A cease-fire was reached between Syria and the mercenaries who occupy the Old City of Homs allowing for its evacuation and leading to the total liberation of the city.

A thousand fighters will be free to leave the center of Homs with their families, keeping their personal weapon. They will also be able to take away their personal belongings and be transported to Turkey in a bus with tinted windows, under police escort. The injured, if they agree, will be transported in ambulances Syrian Red Crescent. Before leaving, however, the fighters must hand over a map of the mines they planted.

This agreement is reminiscent of the one reached in February 2012 between Syria and France for the evacuation of the Islamic Emirate of Baba Amr. At that time, about 3,000 fighters and a group of civilian supporters were besieged in the neighborhood of Baba Amr, where they had proclaimed an Islamic Emirate and scared the population away after slitting the throats of more than 150 people for not observing Sharia law. The combatants were supervised by twenty French officers. An agreement was first reached between Assef Chaawkat and Claude Guéant for their surrender and evacuation. It was followed by a peace accord between the two countries, the turn over of remaining French military prisoners at the Lebanese border and the Geneva 1 Conference. However, this agreement was ultimately breached by the new French president, François Hollande.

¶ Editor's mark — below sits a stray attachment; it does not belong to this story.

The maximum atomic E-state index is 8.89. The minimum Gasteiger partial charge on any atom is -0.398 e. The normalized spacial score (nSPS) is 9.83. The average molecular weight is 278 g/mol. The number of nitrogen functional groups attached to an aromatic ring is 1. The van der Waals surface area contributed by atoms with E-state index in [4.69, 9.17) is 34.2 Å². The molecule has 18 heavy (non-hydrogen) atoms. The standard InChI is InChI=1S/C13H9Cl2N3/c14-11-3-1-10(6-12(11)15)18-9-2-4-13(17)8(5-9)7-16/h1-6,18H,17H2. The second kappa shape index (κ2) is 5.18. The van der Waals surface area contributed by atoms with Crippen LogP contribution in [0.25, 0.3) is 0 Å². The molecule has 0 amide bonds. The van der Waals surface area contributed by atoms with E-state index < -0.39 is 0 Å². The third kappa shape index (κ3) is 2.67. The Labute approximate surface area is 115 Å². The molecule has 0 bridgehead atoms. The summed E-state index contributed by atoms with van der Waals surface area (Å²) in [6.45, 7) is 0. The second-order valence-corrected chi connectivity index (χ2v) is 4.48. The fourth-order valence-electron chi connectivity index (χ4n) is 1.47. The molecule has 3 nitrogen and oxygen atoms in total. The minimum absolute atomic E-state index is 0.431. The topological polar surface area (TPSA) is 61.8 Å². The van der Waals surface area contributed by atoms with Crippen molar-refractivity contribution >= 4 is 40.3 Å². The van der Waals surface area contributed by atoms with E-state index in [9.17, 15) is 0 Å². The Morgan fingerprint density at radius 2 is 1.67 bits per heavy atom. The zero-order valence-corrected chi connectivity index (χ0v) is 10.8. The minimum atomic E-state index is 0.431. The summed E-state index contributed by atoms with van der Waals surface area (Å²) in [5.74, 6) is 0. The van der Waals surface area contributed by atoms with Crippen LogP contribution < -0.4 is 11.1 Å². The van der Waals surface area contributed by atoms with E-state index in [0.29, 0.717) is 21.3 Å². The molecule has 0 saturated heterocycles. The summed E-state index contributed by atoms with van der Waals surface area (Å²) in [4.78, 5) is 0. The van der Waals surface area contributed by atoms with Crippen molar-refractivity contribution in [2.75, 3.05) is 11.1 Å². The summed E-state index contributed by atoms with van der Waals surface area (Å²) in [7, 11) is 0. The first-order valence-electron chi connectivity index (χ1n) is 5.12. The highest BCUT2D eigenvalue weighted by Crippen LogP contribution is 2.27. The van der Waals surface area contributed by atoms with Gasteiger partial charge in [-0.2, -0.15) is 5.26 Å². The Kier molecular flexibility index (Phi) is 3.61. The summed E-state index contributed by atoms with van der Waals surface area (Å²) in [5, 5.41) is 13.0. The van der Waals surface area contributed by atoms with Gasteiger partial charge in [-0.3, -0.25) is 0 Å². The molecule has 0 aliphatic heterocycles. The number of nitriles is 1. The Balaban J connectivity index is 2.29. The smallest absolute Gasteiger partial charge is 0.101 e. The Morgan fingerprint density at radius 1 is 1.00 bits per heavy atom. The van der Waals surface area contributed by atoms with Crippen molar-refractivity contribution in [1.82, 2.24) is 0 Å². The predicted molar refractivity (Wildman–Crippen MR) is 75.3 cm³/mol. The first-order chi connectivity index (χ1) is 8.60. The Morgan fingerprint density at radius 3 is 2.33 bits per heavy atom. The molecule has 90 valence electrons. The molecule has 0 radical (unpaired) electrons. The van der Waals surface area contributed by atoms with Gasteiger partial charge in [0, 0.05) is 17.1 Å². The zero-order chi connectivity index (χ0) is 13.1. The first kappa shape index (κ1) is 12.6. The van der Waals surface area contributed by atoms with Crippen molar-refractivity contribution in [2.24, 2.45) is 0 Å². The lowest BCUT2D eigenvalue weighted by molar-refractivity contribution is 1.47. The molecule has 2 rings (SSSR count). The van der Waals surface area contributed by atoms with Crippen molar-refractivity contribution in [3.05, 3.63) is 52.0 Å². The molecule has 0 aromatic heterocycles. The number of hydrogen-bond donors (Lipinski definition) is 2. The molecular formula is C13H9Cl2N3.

In the present case, it is unclear which foreign state has been designated to supervise the mercenaries. In any case, the agreement was negotiated through Iran. It also provides for the release of 70 hostages held by the Islamists and the liberation of two Shiite villages.

During the Geneva negotiations, representatives of the pro-Saudi opposition had listed as a priority the lifting of the siege of the Old Homs area, suggesting that soldiers from NATO countries might be stationed there.